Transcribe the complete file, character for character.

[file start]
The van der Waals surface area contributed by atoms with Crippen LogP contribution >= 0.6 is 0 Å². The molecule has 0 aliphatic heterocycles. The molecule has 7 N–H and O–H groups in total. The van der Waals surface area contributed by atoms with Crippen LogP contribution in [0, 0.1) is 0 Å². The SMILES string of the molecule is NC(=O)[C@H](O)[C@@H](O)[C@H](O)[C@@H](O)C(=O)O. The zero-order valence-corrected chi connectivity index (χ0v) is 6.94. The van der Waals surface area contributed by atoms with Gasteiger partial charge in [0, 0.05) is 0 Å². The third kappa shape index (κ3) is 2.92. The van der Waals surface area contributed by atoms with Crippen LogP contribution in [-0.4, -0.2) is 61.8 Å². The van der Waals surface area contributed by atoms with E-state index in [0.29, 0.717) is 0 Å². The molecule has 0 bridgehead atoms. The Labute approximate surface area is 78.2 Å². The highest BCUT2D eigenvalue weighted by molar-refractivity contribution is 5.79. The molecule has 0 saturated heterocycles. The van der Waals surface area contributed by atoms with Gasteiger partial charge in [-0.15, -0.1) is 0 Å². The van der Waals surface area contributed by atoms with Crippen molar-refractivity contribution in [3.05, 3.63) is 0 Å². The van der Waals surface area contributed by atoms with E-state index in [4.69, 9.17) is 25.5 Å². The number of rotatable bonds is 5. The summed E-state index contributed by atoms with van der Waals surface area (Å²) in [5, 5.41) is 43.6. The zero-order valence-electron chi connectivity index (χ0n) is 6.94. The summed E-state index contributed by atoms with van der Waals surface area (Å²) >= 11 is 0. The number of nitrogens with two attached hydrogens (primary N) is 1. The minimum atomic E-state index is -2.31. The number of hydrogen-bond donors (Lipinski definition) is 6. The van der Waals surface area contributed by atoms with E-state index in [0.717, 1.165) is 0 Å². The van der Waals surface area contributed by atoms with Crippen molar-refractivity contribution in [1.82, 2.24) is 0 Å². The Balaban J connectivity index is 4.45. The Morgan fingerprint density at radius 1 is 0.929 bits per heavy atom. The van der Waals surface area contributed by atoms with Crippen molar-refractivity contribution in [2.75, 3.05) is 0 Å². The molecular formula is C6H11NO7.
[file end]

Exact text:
The van der Waals surface area contributed by atoms with Crippen LogP contribution >= 0.6 is 0 Å². The molecule has 0 aliphatic heterocycles. The molecule has 7 N–H and O–H groups in total. The van der Waals surface area contributed by atoms with Crippen LogP contribution in [0, 0.1) is 0 Å². The SMILES string of the molecule is NC(=O)[C@H](O)[C@@H](O)[C@H](O)[C@@H](O)C(=O)O. The zero-order valence-corrected chi connectivity index (χ0v) is 6.94. The van der Waals surface area contributed by atoms with Gasteiger partial charge in [0, 0.05) is 0 Å². The third kappa shape index (κ3) is 2.92. The van der Waals surface area contributed by atoms with Crippen LogP contribution in [-0.4, -0.2) is 61.8 Å². The van der Waals surface area contributed by atoms with E-state index in [0.29, 0.717) is 0 Å². The molecule has 0 bridgehead atoms. The Labute approximate surface area is 78.2 Å². The highest BCUT2D eigenvalue weighted by molar-refractivity contribution is 5.79. The molecule has 0 saturated heterocycles. The van der Waals surface area contributed by atoms with Gasteiger partial charge in [-0.15, -0.1) is 0 Å². The van der Waals surface area contributed by atoms with Crippen molar-refractivity contribution in [3.05, 3.63) is 0 Å². The van der Waals surface area contributed by atoms with E-state index in [4.69, 9.17) is 25.5 Å². The number of rotatable bonds is 5. The summed E-state index contributed by atoms with van der Waals surface area (Å²) in [5, 5.41) is 43.6. The zero-order valence-electron chi connectivity index (χ0n) is 6.94. The summed E-state index contributed by atoms with van der Waals surface area (Å²) >= 11 is 0. The number of nitrogens with two attached hydrogens (primary N) is 1. The minimum atomic E-state index is -2.31. The number of hydrogen-bond donors (Lipinski definition) is 6. The van der Waals surface area contributed by atoms with E-state index in [0.717, 1.165) is 0 Å². The van der Waals surface area contributed by atoms with Crippen molar-refractivity contribution in [1.82, 2.24) is 0 Å². The Balaban J connectivity index is 4.45. The Morgan fingerprint density at radius 1 is 0.929 bits per heavy atom. The van der Waals surface area contributed by atoms with Crippen molar-refractivity contribution in [2.75, 3.05) is 0 Å². The molecular formula is C6H11NO7.